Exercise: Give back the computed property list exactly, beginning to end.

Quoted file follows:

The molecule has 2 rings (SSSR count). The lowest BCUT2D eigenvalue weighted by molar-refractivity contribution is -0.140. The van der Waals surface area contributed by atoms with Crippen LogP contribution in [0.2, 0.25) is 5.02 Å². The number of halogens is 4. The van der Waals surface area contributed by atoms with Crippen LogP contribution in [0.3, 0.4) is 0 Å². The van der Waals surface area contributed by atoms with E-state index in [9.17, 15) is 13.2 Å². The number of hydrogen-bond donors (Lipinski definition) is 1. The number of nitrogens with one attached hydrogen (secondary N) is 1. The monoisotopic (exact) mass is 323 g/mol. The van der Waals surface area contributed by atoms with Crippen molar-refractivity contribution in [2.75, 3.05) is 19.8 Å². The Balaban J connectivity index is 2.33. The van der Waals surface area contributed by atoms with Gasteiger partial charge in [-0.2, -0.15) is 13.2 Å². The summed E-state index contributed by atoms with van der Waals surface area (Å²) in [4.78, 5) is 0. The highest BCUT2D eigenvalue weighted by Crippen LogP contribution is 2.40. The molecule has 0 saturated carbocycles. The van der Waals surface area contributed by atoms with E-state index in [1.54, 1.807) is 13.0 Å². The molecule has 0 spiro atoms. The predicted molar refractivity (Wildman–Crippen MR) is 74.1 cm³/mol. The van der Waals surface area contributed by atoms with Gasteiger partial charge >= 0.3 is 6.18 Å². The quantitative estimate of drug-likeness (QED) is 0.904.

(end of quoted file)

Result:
The molecule has 2 rings (SSSR count). The lowest BCUT2D eigenvalue weighted by molar-refractivity contribution is -0.140. The van der Waals surface area contributed by atoms with Crippen LogP contribution in [0.2, 0.25) is 5.02 Å². The number of halogens is 4. The van der Waals surface area contributed by atoms with Crippen LogP contribution in [0.3, 0.4) is 0 Å². The van der Waals surface area contributed by atoms with E-state index in [9.17, 15) is 13.2 Å². The number of hydrogen-bond donors (Lipinski definition) is 1. The number of nitrogens with one attached hydrogen (secondary N) is 1. The monoisotopic (exact) mass is 323 g/mol. The van der Waals surface area contributed by atoms with Crippen molar-refractivity contribution in [2.75, 3.05) is 19.8 Å². The Balaban J connectivity index is 2.33. The van der Waals surface area contributed by atoms with Gasteiger partial charge in [-0.2, -0.15) is 13.2 Å². The summed E-state index contributed by atoms with van der Waals surface area (Å²) in [4.78, 5) is 0. The highest BCUT2D eigenvalue weighted by Crippen LogP contribution is 2.40. The molecule has 0 saturated carbocycles. The van der Waals surface area contributed by atoms with E-state index in [1.54, 1.807) is 13.0 Å². The molecule has 0 spiro atoms. The predicted molar refractivity (Wildman–Crippen MR) is 74.1 cm³/mol. The van der Waals surface area contributed by atoms with Gasteiger partial charge >= 0.3 is 6.18 Å². The quantitative estimate of drug-likeness (QED) is 0.904.